A 26-year-old woman has been left with life-changing burns to her face and leg after acid was thrown at her in East London.

Police say they were called to Westferry Road, Canary Wharf, just before 7pm on Wednesday (27 December) where they found the injured woman.

She told officers she had been walking alone when she was attacked with what police described as a "strong acid solution".

The woman, who has not been publicly named, was taken to hospital with serious burns to her leg and face, described by police as "life changing".

Police have appealed for anyone with information about the attack to come forward. No arrests have been made.

Officers believe the attack happened in Marsh Wall near to South Quay DLR station, before the woman then fled to Westferry Road.

"Enquiries continue to establish the circumstances," a Met Police spokesperson said on Thursday.

"Officers are currently reviewing CCTV and pursuing a number of leads to identify the suspect, who was not seen by the victim.

"If you witnessed this incident or have any information that could assist the investigation, please call Tower Hamlets CID on 0208 754 4550 or Crimestoppers anonymously on 0800 555 111."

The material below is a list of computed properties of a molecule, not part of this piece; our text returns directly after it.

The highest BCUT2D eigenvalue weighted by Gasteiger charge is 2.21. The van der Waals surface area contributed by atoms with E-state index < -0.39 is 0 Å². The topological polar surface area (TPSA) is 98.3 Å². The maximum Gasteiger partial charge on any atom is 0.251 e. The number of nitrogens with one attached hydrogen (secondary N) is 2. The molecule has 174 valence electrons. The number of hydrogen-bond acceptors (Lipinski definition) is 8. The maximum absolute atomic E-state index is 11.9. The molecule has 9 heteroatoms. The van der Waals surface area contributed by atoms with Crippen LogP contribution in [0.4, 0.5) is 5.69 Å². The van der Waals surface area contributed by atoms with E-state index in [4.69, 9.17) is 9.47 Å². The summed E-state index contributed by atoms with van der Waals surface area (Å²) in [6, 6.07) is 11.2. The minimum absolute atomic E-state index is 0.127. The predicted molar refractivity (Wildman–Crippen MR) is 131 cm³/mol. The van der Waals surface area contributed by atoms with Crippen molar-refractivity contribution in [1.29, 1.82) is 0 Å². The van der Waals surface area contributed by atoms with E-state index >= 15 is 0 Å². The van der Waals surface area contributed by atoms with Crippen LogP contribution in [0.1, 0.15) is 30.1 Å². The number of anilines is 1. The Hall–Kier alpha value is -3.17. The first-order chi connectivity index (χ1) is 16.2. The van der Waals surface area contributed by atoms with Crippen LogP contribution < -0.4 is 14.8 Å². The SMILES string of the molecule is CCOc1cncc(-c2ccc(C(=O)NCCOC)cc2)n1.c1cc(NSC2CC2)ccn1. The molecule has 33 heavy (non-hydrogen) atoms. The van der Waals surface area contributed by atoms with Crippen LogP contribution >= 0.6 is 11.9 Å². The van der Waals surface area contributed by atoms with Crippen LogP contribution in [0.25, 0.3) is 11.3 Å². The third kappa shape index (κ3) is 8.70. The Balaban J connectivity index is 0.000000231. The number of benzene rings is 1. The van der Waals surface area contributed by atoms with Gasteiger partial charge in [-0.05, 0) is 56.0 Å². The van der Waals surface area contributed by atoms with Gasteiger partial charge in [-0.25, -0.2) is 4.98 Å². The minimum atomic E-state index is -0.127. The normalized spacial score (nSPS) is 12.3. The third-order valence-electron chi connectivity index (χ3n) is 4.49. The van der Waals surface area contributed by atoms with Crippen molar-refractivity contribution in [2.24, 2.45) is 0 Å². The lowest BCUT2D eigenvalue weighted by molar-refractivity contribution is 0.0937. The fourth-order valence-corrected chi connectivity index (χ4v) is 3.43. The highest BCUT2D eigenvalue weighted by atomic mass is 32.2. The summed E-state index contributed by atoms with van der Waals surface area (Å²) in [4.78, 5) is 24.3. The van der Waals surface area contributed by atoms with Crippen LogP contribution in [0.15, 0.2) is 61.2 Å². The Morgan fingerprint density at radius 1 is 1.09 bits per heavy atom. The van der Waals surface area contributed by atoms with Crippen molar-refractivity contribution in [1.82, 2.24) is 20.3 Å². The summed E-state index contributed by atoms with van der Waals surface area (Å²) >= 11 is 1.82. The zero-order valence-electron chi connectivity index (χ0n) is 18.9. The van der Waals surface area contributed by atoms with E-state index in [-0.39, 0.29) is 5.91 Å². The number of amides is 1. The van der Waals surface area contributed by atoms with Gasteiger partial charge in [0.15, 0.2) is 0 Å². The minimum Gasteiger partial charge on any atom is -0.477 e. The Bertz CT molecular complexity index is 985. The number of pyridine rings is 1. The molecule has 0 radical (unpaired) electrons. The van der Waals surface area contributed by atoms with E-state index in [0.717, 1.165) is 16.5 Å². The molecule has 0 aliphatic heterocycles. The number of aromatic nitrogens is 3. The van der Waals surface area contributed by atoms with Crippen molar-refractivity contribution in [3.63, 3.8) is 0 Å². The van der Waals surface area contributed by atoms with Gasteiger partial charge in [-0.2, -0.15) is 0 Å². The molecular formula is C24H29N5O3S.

In October, the Home Office announced plans to ban the sale of acids to anyone under the age of 18.

The Home Office and NPCC also said it planned to commission further research to look at the range of motivations for acid attacks.

The measures came as London saw a 173% rise in the number of attacks involving corrosive or noxious substances between 2014 and 2016, from 166 to 454.

Separate data from 39 police forces across the country also reported 408 such attacks between November 2016 and April 2017.

Bleach was involved in 71 of these incidents, ammonia in 69 and acid in 56. Other stated substances, of which there were 107, included boiling water, lighter fluid, petrol, CS and pepper spray and non-ammonia/bleach household cleaning products.

No information was provided on the liquids used in the remainder of the incidents.